My dad was another story. He had always been very independent all his life. He started having problems at about age 96, about the age Gretchen was starting her journey with her mom. I seemed to have the same “love/hate” relationship with my dad as Gretchen did with her mom at times. It was good to read that I was not alone in that feeling. It validated how I felt. My dad passed away peacefully at age 99.

I think all the insights and experiences Gretchen had and her way with words will be a comfort to all who read her book.

My husband and I are on the receiving end of the caregiving journey, where we need some care ourselves. We have 2 daughters and a son in that position now who are reading Gretchen’s book to help them navigate this journey. We are still able to do most things ourselves so far but both being in our mid-80s, there is much we are not able to do. Our health is hit and miss, so that is a challenge also.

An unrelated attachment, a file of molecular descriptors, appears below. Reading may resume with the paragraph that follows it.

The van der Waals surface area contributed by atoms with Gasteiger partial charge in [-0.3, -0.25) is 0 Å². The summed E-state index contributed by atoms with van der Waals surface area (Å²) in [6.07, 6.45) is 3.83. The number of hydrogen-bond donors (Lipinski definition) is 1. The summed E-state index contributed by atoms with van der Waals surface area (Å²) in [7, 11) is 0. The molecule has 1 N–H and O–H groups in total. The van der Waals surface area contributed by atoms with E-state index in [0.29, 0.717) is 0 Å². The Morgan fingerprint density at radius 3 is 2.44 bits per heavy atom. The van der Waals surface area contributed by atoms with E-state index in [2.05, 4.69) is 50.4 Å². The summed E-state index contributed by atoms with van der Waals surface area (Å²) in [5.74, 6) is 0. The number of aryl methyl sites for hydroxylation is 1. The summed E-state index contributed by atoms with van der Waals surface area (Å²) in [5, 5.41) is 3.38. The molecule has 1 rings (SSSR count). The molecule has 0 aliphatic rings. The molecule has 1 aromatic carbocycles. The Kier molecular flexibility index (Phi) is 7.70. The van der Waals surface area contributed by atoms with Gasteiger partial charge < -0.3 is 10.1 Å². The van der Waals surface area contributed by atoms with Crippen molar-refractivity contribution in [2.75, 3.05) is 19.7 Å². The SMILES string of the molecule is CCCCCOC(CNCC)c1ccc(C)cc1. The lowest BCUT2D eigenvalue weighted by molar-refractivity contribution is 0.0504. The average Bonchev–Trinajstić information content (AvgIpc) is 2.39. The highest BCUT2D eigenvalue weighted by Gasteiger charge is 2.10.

I whole-heartedly recommend this book and hope you also will find it very helpful if you find yourself in this position. It is said that 1 in 5 people [are caring for an adult family member], so you see you are not alone.

—Beth Nygren, 85

Opening the Door to Family Conversation

When I wrote Mother Lode, I didn’t give much thought to it being a good read for anyone other than current and future caregivers. Now that it’s out in the world, I am hearing from two other groups of readers. Those for whom caregiving is in the rear view mirror say it has helped them forgive themselves and their care recipient for not being their best selves in challenging times, re-storying their relationship into healing memories. And readers like Ray and his daughter, Bonnie Rae, report that the book has opened conversation between aging parents and their adult children about what is coming down the road and what to do now to prepare for it.